Etymology
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Words related to blunder

blind (adj.)

Old English blind "destitute of sight," also "dark, enveloped in darkness, obscure; unintelligent, lacking mental perception," probably from Proto-Germanic *blindaz "blind" (source also of Old Frisian, Old Saxon, Dutch and German blind, Old Norse blindr, Gothic blinds "blind"), perhaps, via notion of "to make cloudy, deceive," from an extended Germanic form of the PIE root *bhel- (1) "to shine, flash, burn."

The original sense would be not "sightless" but rather "confused," which perhaps underlies such phrases as blind alley (1580s; Chaucer's lanes blynde), which is older than the sense of "closed at one end" (1610s).

Meaning "not directed or controlled by reason" was in Old English. Meaning "without opening for admitting light or seeing through" is from c. 1600. In reference to acting without seeing or investigating first, by 1840; of aviators flying without instruments or without clear observation, from 1919.

The twilight, or rather the hour between the time when one can no longer see to read and the lighting of the candles, is commonly called blindman's holiday. [Grose, 1796]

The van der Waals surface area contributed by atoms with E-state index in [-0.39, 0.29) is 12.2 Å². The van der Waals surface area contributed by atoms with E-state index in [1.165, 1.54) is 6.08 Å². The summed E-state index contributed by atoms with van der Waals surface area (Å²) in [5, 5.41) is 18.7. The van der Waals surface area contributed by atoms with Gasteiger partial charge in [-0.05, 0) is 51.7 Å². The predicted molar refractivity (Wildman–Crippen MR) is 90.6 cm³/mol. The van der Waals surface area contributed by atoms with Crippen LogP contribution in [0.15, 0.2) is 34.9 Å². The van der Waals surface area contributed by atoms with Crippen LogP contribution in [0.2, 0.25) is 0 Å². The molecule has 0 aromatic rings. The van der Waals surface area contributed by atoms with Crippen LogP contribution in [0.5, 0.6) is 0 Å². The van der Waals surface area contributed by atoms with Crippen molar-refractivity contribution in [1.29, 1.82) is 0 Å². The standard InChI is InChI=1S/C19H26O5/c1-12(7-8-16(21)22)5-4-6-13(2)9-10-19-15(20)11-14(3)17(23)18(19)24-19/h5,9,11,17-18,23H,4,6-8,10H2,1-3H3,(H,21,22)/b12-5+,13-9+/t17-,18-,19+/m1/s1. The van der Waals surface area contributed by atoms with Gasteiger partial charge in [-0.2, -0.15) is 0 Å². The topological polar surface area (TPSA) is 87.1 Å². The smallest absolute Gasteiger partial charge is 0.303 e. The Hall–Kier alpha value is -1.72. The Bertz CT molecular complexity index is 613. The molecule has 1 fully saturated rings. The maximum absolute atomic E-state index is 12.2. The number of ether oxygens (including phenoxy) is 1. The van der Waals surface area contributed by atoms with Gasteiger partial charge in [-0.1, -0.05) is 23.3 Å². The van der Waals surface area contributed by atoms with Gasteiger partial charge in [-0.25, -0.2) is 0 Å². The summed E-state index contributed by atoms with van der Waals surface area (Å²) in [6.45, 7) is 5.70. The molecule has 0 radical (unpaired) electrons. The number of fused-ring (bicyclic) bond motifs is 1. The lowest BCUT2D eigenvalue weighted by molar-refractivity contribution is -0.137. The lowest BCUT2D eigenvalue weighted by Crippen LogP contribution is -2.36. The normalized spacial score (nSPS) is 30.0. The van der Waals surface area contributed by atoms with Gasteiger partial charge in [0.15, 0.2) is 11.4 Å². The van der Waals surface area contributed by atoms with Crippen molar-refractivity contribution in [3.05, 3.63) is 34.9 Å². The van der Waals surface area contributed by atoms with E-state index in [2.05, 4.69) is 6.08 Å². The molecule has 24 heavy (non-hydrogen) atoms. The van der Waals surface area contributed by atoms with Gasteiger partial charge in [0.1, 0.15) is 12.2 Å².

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blundering (adj.)
mid-14c., present-participle adjective from blunder (v.). Related: Blunderingly. As a verbal noun, mid-15c.
blunderful (adj.)
1797, jocular blend of blunder and wonderful.
blunt (adj.)
c. 1200, blunt, blont, "dull, obtuse" (of persons), of uncertain origin. Perhaps from or related to Old Norse blundra "to shut one's eyes" (see blunder (v.)). Or from Old English blinnan (past participle blon) "to stop, cease, come to an end." Of tools or weapons, "not sharp, without edge or point," late 14c. Meaning "abrupt of speech or manner" is from 1580s. Late 18c. Scottish writers used blunty (n.) for "stupid fellow."